Strategic Choice Taxation: A Solution to the Federal Revenue Crisis

Sunday, January 1st, 1995 at 12:00 am by Bruce Anderson
Bruce Anderson, Strategic Choice Taxation: A Solution to the Federal Revenue Crisis, 1995 Colum. Bus. L. Rev. 281

The current congressional spending and taxation debates assume that a trade-off must be made between tax revenue and economic growth. Because it appears as though federal revenue cannot keep up with spending without great damage to the economy, a political consensus has developed for drastic spending reductions. However, the revenue/growth trade-off only appears to be required because of inadequacies in our revenue raising system. Our current taxation system is too narrow in scope and base. What is needed is a progressive approach that will stimulate growth in employment and in the economy while significantly increasing overall tax revenue.

This Note advances a specific income-wealth tax system and argues that it can be an effective means of simultaneously advancing these and other objectives. The Strategic Choice Taxation (“SCT”) concept allows the government to significantly increase overall revenue while reducing tax burdens on wage earners. It allows the government to tax the wealthy more aggressively while encouraging growth oriented investment in factories and equipment. In fact, by eliminating existing distortions of large scale investment decisions created by the income tax, SCT encourages near perfect investment efficiency. This Note also argues that SCT will increase taxpayer compliance, reduce oversight costs and thereby further increase net revenue, by curtailing the value of tax avoidance and evasion. Other tax schemes do not offer this range of benefits. SCT is designed to solve problems rather than to optimize a single characteristic at the expense of many others.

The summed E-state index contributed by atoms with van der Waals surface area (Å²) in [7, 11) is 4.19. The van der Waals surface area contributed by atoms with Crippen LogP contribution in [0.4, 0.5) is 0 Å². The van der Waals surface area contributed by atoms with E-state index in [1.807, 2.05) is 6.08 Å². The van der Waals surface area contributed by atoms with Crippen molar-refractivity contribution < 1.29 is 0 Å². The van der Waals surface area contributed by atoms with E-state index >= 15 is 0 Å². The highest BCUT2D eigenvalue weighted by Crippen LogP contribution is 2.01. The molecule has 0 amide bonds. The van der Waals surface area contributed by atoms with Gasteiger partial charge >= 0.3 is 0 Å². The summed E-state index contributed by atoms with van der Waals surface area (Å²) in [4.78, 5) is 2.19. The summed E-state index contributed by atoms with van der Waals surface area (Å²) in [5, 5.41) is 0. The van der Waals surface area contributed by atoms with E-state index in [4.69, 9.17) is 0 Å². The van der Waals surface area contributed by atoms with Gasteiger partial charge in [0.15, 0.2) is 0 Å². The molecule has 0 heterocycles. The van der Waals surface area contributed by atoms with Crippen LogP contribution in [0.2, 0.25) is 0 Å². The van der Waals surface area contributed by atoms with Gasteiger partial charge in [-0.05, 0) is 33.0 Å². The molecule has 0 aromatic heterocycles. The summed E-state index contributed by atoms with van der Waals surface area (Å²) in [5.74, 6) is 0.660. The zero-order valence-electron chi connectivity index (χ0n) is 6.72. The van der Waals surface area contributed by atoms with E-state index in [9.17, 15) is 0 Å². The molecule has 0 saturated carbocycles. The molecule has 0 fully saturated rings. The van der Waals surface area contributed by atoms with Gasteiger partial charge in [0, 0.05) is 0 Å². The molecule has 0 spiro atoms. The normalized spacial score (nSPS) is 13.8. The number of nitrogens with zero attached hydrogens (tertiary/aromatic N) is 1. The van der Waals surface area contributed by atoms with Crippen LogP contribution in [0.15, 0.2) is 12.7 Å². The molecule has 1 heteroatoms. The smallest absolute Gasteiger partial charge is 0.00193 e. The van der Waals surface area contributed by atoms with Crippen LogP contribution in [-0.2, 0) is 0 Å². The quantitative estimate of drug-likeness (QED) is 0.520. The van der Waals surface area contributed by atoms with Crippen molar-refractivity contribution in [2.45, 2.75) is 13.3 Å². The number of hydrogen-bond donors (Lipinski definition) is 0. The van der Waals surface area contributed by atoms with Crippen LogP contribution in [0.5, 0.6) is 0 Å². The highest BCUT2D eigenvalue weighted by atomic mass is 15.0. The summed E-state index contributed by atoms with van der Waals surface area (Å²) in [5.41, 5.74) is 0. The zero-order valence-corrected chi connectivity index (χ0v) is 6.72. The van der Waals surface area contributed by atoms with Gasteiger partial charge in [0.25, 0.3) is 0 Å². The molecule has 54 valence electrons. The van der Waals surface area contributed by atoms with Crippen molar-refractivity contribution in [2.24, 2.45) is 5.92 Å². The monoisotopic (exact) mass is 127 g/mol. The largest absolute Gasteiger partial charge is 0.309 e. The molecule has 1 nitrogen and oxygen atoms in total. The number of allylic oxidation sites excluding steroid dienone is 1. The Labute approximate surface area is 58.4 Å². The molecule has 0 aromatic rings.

Part I outlines a diverse set of revenue generation problems that appear intractable, but for which this note proposes a common solution. Part II considers the common analytical understandings that give these problems the appearance of *282 insolubility. Part III presents the basic principles of the SCT concept and provides a conceptual statutory framework to assist the reader in interpreting these principles. Part IV presents economic arguments. Part V analyzes the constitutionality of SCT. Finally, Part VI argues that SCT would be administrable.

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